The level of faith in these communities was immediately elevated, and we are told that "Jesus could no longer go openly into any town, but had to stay outside in places where nobody lived" (Mk 1:45). I recall an occasion when I was present at a prayer meeting in a small town, a place where everybody knew one another. A man from the town hobbled in with a badly inflamed foot, so affected by a large bunion that he could not even wear a shoe. As we were praying for the various needs of the people, this man received a miraculous healing. He began to leap and jump around excitedly, showing everybody his foot now perfectly normal. There was no sign of the bunion which had been there moments before, but only three small white marks remained on his foot in its place. His friends and the other townsfolk present were astounded, and all began to praise and give thanks to the Lord for what He had done amongst them. It was a wonderful example of how the gift of healing is really a gift for the whole community, because it breaks down any barriers that separate us, and unites us as one body focused on the presence and power of Jesus.

The Gifts of the Holy Spirit Must Operate in Unity

St. Paul makes it very clear in his letter to the Corinthians that without unity the gifts will not function properly. He uses the analogy of the human body "As it is, the parts are many but the body is one. The eye cannot say to the hand, ‘I do not need you', nor can the head say to the feet, ‘I do not need you'" (1 Cor 12: 20-21). Just as the individual parts of a human body form a single entity, so also does Jesus give unity to all the members of His own Body and form them into one single entity which is the Church. It is very clear that when a group of believers are united and exercise the gifts of the Spirit within that community, the Lord will send blessings in abundance. Where disunity creeps in for any reason-especially where there are struggles for power amongst leaders-the community will fragment. It does not matter how well endowed that community might be with the gifts of the Spirit, it will inevitably disintegrate through lack of unity.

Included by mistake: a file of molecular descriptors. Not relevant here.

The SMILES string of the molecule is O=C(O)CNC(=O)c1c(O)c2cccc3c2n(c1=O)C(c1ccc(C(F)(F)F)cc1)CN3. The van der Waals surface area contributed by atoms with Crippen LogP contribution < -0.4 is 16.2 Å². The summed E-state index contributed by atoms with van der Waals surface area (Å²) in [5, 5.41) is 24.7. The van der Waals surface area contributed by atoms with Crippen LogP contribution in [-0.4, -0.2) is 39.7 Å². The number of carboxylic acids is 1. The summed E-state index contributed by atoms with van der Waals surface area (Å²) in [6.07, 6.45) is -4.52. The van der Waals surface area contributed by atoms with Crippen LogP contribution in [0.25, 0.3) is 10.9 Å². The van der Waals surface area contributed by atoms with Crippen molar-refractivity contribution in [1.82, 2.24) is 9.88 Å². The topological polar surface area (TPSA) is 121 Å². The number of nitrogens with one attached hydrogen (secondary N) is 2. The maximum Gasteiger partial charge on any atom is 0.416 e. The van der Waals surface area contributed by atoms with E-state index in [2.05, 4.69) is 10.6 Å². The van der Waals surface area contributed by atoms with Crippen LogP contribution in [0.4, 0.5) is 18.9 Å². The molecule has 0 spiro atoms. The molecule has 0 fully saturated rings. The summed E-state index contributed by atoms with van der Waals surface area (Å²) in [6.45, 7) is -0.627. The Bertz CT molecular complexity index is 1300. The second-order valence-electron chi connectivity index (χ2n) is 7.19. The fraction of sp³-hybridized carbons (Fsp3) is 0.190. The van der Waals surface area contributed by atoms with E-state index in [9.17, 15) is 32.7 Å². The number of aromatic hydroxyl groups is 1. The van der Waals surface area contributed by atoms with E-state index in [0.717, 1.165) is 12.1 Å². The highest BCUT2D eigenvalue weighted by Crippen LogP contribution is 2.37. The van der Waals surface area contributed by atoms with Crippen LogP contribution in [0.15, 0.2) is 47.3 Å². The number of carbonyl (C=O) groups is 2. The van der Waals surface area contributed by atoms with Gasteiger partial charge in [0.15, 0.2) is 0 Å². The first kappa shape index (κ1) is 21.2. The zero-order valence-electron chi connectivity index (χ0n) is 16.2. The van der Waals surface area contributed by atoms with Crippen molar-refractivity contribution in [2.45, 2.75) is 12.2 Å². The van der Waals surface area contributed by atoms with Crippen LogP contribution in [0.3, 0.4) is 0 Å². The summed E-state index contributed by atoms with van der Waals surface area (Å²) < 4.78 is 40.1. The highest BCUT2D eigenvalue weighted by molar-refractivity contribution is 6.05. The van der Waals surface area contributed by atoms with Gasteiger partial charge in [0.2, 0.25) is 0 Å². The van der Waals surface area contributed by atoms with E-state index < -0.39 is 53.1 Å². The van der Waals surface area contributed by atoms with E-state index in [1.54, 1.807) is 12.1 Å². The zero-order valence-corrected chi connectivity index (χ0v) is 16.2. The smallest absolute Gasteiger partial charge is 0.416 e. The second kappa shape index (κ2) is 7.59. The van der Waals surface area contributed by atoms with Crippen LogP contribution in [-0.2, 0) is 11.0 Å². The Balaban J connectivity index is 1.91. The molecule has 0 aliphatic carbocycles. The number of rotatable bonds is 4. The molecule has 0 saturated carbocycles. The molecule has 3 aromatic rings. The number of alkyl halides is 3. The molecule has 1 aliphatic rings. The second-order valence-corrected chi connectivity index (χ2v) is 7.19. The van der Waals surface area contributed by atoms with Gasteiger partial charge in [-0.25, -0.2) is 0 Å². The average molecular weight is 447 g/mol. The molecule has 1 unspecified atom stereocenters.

The Gifts of the Holy Spirit Must Operate in Love

Chapter 13 of St. Paul's first letter to the Corinthians is very short-only 13 verses long. However, he packs into those few verses a powerful teaching on the gift of love. Literally he says that without love being present when the gifts are exercised, then irrespective of how important those gifts might be in themselves, they will do you and the community no good whatsoever. I have always felt that when Jesus made the statement "I have never known you; away from me, you evil men!" (Mt 7:23); it is really a terrifying thought that these words are directed towards those who use the gifts of the Holy Spirit, but do so without love towards brothers and sisters in the community. St. John tells us that "God is Love" (1 Jn 4:16), and clearly when love is excluded from any exercise of ministry, then also the Lord is excluded. Love and unity authenticate the gifts, and St. Paul was well aware of this when he wrote: "If I have all the eloquence of men or of angels, but speak without love, I am simply a gong booming or a cymbal clashing" (1 Cor13:1).

"Love is always patient and kind" (1 Cor13:4)

Every person, especially brothers and sisters in community, should always be treated in a gentle and caring manner with due respect for their feelings and dignity. When ministering with the gifts of the Holy Spirit, the words of Jesus to His disciples should be remembered: "Treat others as you would like them to treat you" (Lk 6:31).

The gift of love is given in order to be implemented in action. It echoes the final summation by St. Paul on this matter: "In short, there are three things that last: faith, hope and love; and the greatest of these is love" (1 Cor 13:13).